By the end of the day Surrey were totally on top. Surrey’s bowlers, particularly Clark and Clarke (there were even three Hampshire batters who got out caught Clarke bowled Clark), were unstoppable, and Hampshire’s first innings total came to a mere 92. Hampshire’s much feared foreign pace men, Abbot and Abbas, then had to bowl in quite different conditions after lunch and achieved only the one Surrey wicket in the whole of the rest of the day. Surrey are already ahead on first innings and should – should -now win comfortably. Even Hashim Amla, who got 0 and 0 in the previous game, got some runs, along with Burns, and both could make more tomorrow.

All my life people have been telling me stories of old men dying with smiles on their faces, merely because their sports team was doing well when they died. Would I still feel that way about sport when death stared me in the face? So far: yes.

Public ancientism and private modernism in Highgate

One of the themes I believe I have encountered in the course of my architecture-spotting is the one I’ve been calling The Triumph of Modernism Indoors. These photos, taken from a piece about a house conversion that’s just been done in Highgate, illustrate that this may not be quite the right distinction.

Here’s a piece of classic ancientist victory, in the form of a deceptively normal looking house in Highgate. It’s had a total makeover, but you wouldn’t know this just looking at it from the street outside:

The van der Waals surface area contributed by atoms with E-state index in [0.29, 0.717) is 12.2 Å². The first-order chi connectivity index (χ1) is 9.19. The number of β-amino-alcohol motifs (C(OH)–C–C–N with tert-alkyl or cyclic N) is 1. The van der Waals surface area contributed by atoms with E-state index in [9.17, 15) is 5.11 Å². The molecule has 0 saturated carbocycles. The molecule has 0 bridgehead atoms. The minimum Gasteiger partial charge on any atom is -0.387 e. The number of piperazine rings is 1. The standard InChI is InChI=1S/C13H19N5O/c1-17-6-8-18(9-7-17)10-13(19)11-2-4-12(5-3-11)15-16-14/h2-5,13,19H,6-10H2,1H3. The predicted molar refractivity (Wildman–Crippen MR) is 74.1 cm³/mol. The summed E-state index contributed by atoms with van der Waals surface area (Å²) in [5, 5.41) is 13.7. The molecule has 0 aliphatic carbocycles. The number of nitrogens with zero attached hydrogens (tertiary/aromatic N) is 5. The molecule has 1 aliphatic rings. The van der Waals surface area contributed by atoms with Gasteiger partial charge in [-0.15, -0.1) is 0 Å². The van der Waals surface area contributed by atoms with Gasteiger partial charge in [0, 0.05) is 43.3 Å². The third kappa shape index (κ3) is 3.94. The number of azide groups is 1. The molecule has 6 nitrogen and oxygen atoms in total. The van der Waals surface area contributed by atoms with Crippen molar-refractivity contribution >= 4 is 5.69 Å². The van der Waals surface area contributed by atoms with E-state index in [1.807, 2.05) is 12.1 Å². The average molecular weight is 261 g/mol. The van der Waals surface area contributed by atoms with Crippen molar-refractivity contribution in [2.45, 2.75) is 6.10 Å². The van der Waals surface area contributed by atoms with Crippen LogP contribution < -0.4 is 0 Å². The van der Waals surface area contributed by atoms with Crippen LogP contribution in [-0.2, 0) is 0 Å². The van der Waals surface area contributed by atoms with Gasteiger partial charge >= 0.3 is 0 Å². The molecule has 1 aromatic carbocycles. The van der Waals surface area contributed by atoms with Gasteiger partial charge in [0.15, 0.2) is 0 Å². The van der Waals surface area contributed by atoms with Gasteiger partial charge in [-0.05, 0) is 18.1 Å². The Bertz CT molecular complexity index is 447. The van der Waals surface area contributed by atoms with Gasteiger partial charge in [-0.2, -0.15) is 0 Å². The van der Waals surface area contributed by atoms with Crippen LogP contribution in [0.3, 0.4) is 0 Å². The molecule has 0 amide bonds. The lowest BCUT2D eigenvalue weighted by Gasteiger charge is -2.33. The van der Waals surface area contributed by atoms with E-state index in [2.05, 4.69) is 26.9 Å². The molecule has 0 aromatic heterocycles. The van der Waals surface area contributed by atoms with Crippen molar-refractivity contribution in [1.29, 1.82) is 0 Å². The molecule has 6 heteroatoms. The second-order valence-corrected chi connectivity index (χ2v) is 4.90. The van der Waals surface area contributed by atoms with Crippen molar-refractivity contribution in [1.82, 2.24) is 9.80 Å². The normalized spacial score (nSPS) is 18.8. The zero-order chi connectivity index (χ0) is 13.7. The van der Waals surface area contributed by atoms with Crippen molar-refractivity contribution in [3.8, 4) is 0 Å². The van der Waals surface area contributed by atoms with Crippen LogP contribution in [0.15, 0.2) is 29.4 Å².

Indoors, however, modernism reigns supreme:

However, modernism has also made its presence felt out of doors, round the back, in the garden, which passers-by do not see:

The continuing dominance (not total victory by any means) of ancientism has been in “public” rather that “outdoors”, and the triumph of modernism has been in “private” rather than merely indoors. The point being that the outdoor triumphs of modernism are tending particularly to happen also in the private bits of outdoors.

What’s going on here is that the “private citizen” wants modernism in those bits of his place that he totally controls, because modernism makes more sense, and is cheaper and quicker to do. But, “public citizens” don’t care for the way modernism looks, especially if it replaces ancientism in the public realm. So the public bits of a building, if they are now ancientism, cannot be smashed to bits and replaced by modernism, if preserved ancientism is an option, as it was for this ancientist Highgate home. But if the private citizen himself positively likes the public appearance of modernism, he can do modernism outdoors also, provided he only does it in the private bits of outdoors, the bits that he experiences but which passers-by do not.